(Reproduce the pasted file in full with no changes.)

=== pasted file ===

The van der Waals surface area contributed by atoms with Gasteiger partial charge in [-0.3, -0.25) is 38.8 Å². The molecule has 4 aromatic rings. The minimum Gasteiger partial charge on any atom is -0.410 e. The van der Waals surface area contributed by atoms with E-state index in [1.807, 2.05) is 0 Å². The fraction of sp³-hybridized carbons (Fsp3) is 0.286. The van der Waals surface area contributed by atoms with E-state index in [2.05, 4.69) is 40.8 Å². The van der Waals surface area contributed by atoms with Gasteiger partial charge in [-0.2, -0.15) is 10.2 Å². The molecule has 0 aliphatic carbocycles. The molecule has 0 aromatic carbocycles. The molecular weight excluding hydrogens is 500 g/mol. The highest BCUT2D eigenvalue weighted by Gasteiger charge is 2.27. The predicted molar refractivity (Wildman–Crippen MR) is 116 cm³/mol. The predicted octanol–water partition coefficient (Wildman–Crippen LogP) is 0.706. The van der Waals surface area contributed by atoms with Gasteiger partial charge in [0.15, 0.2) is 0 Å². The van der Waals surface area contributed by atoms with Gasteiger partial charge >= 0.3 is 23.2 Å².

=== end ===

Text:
The van der Waals surface area contributed by atoms with Gasteiger partial charge in [-0.3, -0.25) is 38.8 Å². The molecule has 4 aromatic rings. The minimum Gasteiger partial charge on any atom is -0.410 e. The van der Waals surface area contributed by atoms with E-state index in [1.807, 2.05) is 0 Å². The fraction of sp³-hybridized carbons (Fsp3) is 0.286. The van der Waals surface area contributed by atoms with E-state index in [2.05, 4.69) is 40.8 Å². The van der Waals surface area contributed by atoms with Gasteiger partial charge in [-0.2, -0.15) is 10.2 Å². The molecule has 0 aliphatic carbocycles. The molecule has 0 aromatic carbocycles. The molecular weight excluding hydrogens is 500 g/mol. The highest BCUT2D eigenvalue weighted by Gasteiger charge is 2.27. The predicted molar refractivity (Wildman–Crippen MR) is 116 cm³/mol. The predicted octanol–water partition coefficient (Wildman–Crippen LogP) is 0.706. The van der Waals surface area contributed by atoms with Gasteiger partial charge in [0.15, 0.2) is 0 Å². The van der Waals surface area contributed by atoms with Gasteiger partial charge >= 0.3 is 23.2 Å².